The British independent film "Broken" broke through in the
UK in 2012 with a quite a splash, winning a number of awards. The film, however, has sort of flown under the radar as it wasn't released in the US until last Summer by Film Movement. Its the dramatic coming of age story of an 11-year-old girl affectionately named Skunk. She is played by first-time actor Eloise Laurence, who gives a remarkably real and thoughtful performance. This is also the first feature film for director Rufus Norris.
Skunk lives within a cul-de-sac in suburban
London with her Dad Archie, played by Tim Roth, and older brother Jed. Her mother ran off with another man years back. They have a live-in nanny, Kasia, who serves as a sort of mother or big sister figure. Cillian Murphy also puts forth a strong performance as Mike, Kasia's boyfriend, and Skunk's crush. The stories of the three families within the cul-de-sac are all compelling and well integrated into Skunk's world. We open with Skunk talking to Rick, an older friend but mentally unstable neighbor, who out of nowhere get a savage beating from Mr. Oswald, the fiery father of a trio of foul-mouthed daughters who are also without a mother.
Adding to the many difficulties of adolescence, Skunk also has diabetes. She could be bitter and angry about her situation but is very resilient and strong. She is adventurous, inquisitive and full of wonder, whereas the girls next door are petty, vile, and just plain unpleasant. The two families are dealing with a similar issue in very different ways. While the third family, Rick's Family, tries to keep to themselves and protect their son from the world. Rick is a volatile man-child. He has a gentle and sweet exterior that fights with his inner rage and turmoil. After becoming too much of a handful for his parents to deal with he is put up in a hospital. Skunk see the good in him, the longing to be normal and accepted.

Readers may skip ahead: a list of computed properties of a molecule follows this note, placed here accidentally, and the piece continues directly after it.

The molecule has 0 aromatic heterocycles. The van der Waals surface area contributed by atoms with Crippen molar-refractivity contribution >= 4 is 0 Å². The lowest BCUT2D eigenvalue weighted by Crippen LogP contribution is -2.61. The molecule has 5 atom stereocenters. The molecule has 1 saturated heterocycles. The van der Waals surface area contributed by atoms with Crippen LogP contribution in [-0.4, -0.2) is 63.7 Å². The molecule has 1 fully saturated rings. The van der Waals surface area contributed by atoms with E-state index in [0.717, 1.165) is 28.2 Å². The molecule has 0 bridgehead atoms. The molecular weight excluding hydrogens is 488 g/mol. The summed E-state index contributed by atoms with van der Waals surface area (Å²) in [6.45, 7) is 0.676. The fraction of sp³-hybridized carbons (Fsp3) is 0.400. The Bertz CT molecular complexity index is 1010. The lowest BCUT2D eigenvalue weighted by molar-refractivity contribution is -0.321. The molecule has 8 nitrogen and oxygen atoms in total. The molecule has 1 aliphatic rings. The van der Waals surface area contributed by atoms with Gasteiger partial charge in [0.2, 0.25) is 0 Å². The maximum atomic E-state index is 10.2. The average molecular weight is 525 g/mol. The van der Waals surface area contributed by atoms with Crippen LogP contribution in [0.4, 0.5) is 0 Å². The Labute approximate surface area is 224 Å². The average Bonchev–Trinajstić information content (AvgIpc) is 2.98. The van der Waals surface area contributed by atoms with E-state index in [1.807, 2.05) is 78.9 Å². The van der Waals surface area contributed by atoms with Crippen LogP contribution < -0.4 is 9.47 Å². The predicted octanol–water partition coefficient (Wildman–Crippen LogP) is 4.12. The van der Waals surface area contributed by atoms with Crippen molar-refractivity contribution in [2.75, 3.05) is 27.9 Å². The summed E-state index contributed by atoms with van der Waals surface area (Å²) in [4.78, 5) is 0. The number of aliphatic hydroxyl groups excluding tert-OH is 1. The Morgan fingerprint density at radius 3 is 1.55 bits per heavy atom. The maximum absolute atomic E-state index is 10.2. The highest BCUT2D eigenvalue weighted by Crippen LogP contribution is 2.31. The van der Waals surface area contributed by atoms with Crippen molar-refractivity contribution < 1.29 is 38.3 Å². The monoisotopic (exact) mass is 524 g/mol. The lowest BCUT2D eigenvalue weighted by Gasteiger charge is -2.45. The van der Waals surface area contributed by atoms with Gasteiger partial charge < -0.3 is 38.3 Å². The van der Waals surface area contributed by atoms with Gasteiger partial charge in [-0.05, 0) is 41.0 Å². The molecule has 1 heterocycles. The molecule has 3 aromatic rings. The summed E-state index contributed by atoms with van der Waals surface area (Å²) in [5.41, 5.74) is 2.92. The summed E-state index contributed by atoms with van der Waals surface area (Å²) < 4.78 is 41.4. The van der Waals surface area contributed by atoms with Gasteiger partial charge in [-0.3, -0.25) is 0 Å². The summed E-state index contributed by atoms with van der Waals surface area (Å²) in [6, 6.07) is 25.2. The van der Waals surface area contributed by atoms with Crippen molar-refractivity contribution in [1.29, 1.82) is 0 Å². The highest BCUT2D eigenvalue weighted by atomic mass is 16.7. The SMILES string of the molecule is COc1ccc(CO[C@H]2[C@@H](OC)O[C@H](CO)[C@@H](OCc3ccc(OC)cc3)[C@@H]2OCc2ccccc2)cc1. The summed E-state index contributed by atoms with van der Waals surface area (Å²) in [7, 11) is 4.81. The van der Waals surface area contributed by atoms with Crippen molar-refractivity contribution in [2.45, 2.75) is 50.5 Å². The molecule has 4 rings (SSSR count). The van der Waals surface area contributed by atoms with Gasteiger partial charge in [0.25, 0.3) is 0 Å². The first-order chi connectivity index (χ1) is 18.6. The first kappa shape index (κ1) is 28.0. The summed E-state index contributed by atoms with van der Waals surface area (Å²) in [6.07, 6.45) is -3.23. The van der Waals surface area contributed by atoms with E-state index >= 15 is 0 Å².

The final 30 minutes will keep you on the edge of your seat with an intensity that is hard to find. I know that sound a little clichéd, but the filmmakers took such care in developing the story and building its characters that the ending just works on every level. You won't be disappointed. And It's currently on Netflix Streaming so you have no excuse.